The sound of a VW engine is special and unique, since my POC vehicle is a rocket powered bug, I needed to capture the unique sound of an idling air-cooled bug engine. I ended up ripping the sound from a youtube video, and breaking it up into different loops using audacity. I have one loop with an uneven pace, and one loop with an even pace. Then, I set the two sounds to play in order, a random number of times each. It worked out perfectly, and I created an idle engine sound that doesn't sound like a single looping track!

Next, I have a rocket engine. So I created a rocket engine loop (youtube+audacity again) that plays when the player is applying thrust to their craft. This did *not* work.

After a few hours of troubleshooting, I had to turn to reddit for help.

Time Throttle: Dev Journal 14

posted Nov 1, 2017, 10:13 AM by Good Idea Games

I've reached a major milestone!
My core game loop is complete. The game can start, play, end, and return players to the selection screen again. Hooray!

I've also implemented basic bullet trails for time throttling and background music with tempo tied to the time throttle as well!


Upcoming features: full SFX, additional vfx tweaks.

Time Throttle: Dev Journal 13

posted Oct 26, 2017, 5:11 PM by Good Idea Games

Things have come along nicely for Time Throttle in the past week.
I've got the memory hole patched up, and gameplay-wise, the POC is complete!
... But I still have a bit of work to do before it's ready for sharing.

I need to implement a menu system so players can load in, set the game mode and track, check the controls, and set their colors.
I need to augment the victory condition so it honors the players' choice.
I need to generate a Victory menu, so the players can see their performance after the match.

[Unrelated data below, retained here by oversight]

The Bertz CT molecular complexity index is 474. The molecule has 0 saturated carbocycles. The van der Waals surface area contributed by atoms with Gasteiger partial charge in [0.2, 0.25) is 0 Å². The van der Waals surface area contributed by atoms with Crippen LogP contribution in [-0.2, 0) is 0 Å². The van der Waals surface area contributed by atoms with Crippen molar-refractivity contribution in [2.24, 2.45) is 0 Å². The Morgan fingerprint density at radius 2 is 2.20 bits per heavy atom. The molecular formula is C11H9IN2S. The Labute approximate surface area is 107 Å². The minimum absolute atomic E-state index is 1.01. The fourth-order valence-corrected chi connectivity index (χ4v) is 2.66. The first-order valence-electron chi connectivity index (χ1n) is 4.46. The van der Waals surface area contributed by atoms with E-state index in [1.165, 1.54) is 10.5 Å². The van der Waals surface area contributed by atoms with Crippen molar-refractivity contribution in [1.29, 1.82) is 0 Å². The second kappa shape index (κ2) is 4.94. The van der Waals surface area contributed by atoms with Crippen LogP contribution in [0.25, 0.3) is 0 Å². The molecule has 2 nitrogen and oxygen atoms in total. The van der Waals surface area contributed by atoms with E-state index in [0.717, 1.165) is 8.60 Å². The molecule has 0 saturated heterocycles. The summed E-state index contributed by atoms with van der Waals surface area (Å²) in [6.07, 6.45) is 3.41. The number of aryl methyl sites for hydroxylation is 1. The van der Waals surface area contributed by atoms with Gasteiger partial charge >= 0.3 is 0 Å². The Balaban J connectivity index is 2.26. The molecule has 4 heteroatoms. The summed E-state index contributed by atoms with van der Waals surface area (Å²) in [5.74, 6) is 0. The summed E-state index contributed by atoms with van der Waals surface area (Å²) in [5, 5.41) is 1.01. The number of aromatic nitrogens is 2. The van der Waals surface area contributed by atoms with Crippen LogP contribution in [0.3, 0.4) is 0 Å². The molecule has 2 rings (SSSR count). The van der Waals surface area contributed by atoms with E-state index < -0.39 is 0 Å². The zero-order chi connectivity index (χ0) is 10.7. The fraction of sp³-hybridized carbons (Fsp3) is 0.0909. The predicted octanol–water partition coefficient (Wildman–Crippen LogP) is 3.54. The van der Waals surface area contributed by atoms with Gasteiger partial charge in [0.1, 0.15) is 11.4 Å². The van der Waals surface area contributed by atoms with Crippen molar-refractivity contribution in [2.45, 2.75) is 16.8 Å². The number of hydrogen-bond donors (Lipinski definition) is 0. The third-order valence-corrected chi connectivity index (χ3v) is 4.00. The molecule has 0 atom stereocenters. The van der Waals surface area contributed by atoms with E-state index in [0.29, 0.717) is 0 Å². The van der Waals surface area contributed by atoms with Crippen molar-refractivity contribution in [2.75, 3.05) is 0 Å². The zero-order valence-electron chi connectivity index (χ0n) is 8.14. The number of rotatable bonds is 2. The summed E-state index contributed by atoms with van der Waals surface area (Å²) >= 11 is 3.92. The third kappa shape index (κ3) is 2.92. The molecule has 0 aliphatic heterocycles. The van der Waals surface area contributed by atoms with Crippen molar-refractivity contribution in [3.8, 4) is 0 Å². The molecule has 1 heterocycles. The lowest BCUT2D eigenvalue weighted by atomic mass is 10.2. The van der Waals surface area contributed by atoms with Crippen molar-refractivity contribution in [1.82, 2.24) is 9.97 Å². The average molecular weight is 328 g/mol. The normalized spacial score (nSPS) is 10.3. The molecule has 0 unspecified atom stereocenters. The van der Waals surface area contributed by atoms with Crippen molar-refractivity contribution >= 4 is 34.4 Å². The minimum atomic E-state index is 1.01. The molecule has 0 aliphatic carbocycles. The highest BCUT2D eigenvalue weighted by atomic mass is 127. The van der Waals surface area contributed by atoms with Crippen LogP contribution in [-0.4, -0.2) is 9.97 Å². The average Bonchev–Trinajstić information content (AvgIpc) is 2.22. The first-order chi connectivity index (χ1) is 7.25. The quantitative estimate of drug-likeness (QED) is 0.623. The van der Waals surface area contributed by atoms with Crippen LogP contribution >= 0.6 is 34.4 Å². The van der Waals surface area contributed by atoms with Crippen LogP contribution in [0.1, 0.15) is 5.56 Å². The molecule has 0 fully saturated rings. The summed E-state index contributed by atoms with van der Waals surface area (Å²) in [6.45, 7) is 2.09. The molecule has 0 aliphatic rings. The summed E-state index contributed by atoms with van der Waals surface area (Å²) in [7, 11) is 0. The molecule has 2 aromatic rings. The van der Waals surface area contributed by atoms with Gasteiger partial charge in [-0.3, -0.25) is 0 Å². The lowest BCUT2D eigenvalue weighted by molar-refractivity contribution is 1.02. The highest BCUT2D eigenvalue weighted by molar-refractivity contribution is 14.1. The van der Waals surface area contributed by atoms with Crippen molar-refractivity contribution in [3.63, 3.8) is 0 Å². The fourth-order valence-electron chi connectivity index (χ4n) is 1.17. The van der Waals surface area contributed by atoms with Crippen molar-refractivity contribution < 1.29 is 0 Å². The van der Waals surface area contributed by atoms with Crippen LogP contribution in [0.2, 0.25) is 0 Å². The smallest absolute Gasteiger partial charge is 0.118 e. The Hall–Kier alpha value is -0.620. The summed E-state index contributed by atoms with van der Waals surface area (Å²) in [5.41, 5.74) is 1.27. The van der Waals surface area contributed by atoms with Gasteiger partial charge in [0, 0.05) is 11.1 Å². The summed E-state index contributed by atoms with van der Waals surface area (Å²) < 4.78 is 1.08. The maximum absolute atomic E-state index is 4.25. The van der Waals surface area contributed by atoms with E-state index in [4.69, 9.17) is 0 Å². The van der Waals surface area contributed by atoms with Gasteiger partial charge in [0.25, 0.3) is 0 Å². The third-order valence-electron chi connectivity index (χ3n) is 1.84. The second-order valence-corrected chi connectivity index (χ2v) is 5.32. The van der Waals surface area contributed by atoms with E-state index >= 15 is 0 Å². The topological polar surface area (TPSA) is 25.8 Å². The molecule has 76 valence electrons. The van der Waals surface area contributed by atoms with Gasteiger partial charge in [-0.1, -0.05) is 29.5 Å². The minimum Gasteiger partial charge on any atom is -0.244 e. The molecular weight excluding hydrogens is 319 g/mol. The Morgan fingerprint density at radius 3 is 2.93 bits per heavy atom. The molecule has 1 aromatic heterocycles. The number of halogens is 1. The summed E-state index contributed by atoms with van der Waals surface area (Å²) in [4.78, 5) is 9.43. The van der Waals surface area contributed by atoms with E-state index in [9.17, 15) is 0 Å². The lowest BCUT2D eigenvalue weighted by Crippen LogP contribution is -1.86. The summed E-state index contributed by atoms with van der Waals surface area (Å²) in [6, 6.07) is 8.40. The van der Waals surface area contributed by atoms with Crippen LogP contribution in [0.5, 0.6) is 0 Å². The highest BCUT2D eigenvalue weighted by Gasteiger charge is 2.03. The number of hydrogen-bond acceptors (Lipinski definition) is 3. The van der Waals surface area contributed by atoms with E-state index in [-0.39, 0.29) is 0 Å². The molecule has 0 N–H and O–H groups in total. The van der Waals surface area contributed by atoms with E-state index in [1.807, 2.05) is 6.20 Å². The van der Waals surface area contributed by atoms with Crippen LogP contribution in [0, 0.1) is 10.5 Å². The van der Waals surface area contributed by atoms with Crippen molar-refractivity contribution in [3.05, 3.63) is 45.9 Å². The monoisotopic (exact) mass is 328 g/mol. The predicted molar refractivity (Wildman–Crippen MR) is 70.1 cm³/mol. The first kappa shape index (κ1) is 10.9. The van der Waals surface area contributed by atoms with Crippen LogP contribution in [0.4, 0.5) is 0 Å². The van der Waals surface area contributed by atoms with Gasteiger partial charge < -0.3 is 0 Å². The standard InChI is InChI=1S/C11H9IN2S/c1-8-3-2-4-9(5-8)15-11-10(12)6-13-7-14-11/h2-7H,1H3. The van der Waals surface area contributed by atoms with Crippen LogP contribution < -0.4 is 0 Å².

I still need to implement sound. the game is completely silent at the moment.
I need to implement additional VFX for player craft, forward thrusters need to generate smoke and trails as well.
And most importantly, I need to implement sound and VFX for the global time slow.

And after that, it's bug fixing!
This is really coming together.

Time Throttle: Dev Journal 12

posted Oct 15, 2017, 10:10 PM by Good Idea Games

Things are getting interesting!
I've implemented the first of my necessary VFX, flame and smoke.
This was important, because I need some on-screen effects to slow down, to give the appearance that time is slowing, not just speed.

This means that my flame and smoke need to be 'objects' that can store the data necessary to receive and recover from a time modification. And consequently, this has shown me that I'm not properly destroying my data structures, and when I create 120 new objects per second (smoke+fire) I have a massive memory leak. This means the game doesn't recover the memory it's used, and the footprint just steadily increases.

It has to be fixed.

Also, my flame and smoke sprites are too small and symmetrical for any animation to actually be noticedm so the desired effect of animation slowing down isn't happening. But I can fix this.

Also, I have a local speed boost on the right trigger, but it doesn't get undone... so using it permanently boosts your ship's clock time, reducing cool downs to ~0. Good Times!

Here's a video!